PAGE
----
St. Paul photographer Leo Kim was on a mission to find tranquility within his own city.
He shot the morning fog rolling across the Mississippi River, empty boat slips at Harriet Island, and a full moon over Crosby Farm Regional Park.
The end product is 44 black and white pictures that make up his new photography book, "Saint Paul Serenity."
Some prominent St. Paul residents say Kim has captured a sense of place about the city they love. It's a surprising feat for a man who has spent most of his life looking for a place to call home.
Kim's family ancestry is Korean, but he was born in Shanghai, China. For the first few years of school there, he was taught by French Catholics.
"I was so confused with different languages -- speaking Korean at home, Chinese in the streets, then it was French," he said.
His family later relocated to the nearby peninsula of Macau, where Kim studied Portuguese. When he was 12, his mom moved the family to British-ruled Hong Kong, where he struggled to learn English.
"English is still little bit difficult for me because I don't have a language, a basic language," said Kim. "So photography has been my language all these years."
Kim's family was constantly on the move out of necessity, not wanderlust. His parents fled North Korea before the Korean War. But after setting in Shanghai, the Communist Revolution uprooted the family again. Kim's mother, by then a widow, and her children escaped mainland China by freight boat in the 1950s.
While en route to Hong Kong, Kim says his mother surprised her children by taking a gamble: She tore up the family's Korean passports and threw them overboard. A woman of faith, Kim said, his mother believed having no papers would better the family's chances of securing political asylum in Hong Kong.
But the plan backfired when authorities in Hong Kong refused to let the undocumented family stay permanently. So, over the next two years, the family traveled between Hong Kong and Macao every 30 days, re-applying for temporary visas.
"We were sort of persona non grata," he said. "We were people of no citizenship, no nationality."
Eventually, he said, authorities in Hong Kong let the family stay as lawful residents.
FINDING PEACE IN ST. PAUL
For the past 26 years, Kim's home has been the Twin Cities. His loft is a converted warehouse overlooking a parking ramp in the artsy-industrial Lowertown neighborhood.
But Kim, 64, says he finds peace here, despite a life's worth of hardships. His father died before he was born, and his mother was killed in a plane crash. In 2006, doctors removed a tumor from Kim's brain. Now, this photographer sees only out of his left eye.
For his book, Kim set his sights mostly on city parks, from the snow-covered urban square of Rice Park, to the raw wilderness of the Bruce Vento Nature Sanctuary, just east of downtown.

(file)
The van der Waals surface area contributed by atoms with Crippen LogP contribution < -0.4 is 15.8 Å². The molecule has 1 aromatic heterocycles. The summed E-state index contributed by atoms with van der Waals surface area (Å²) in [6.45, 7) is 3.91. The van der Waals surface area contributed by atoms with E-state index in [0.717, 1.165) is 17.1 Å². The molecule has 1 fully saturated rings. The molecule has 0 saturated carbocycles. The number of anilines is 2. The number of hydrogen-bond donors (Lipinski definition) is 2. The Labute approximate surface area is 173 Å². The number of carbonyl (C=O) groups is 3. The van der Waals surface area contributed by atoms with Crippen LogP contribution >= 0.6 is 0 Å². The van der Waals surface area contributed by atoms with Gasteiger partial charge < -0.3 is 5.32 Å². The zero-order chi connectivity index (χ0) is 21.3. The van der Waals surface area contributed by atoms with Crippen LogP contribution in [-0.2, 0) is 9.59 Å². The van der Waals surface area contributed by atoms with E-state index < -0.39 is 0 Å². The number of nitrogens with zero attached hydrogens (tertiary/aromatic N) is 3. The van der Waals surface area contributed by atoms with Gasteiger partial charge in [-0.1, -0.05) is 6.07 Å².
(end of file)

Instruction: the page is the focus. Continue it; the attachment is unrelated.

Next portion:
Mayor Chris Coleman, a St. Paul native who bought copies for himself and his friends before Christmas, said the book allowed him to see his city in a new light.
"It takes this place and almost makes it mysterious, the shadows and the lighting, and just finding unique angles to the parks and the spaces we have in the city," Coleman. "When I opened that book, I almost had tears in my eyes because it moved me like crazy."
Those pictures took some patience to set up. Kim shot in the early morning or late at night, when no one else was around.
"I really wanted to show the parks, the places, not the people, so the photographs become more timeless," Kim said. "When you have people in there, you can see their clothing, and that can date the photograph."
In the book's foreword, author Louise Erdrich tells readers they "should enter these photographs on tiptoe. Leo has given you the privilege of being the only human in the picture."
MYSTERY OF NORTH DAKOTA
Erdrich met Kim when he was living in North Dakota in the 1970s to study architecture.
How Kim got to North Dakota is a story in itself. He was living in Austria in the 1960s, when he befriended some other foreigners, from Wisconsin. When Kim was looking to apply for colleges, those friends urged him to check out their home state. But when he looked on a map, he became more intrigued by a less-populated patch of the Midwest.
"I was curious," Kim said. "I knew of Minnesota. But North Dakota ... 600,000 people in this huge area, half the size of Germany! Unheard of, for me. So I said, 'I'm going to look into that.'"
Kim traveled around the state, shooting pictures of hay bales and prairies and wheat fields. Those settings became the subject of his first book, "North Dakota Prairie Landscape," which came out in 2003. With that project, he said, he wanted to prove to people the almost infinite sense of freedom one feels under a big sky -- alone.
"It's incredible, the open space," he said. "You can go for a half an hour on the country road, and you don't see anyone."
Kim thinks his pictures of North Dakota and St. Paul say more about himself than of his subjects. They show he's a man at peace, he said, despite life's ups and downs.
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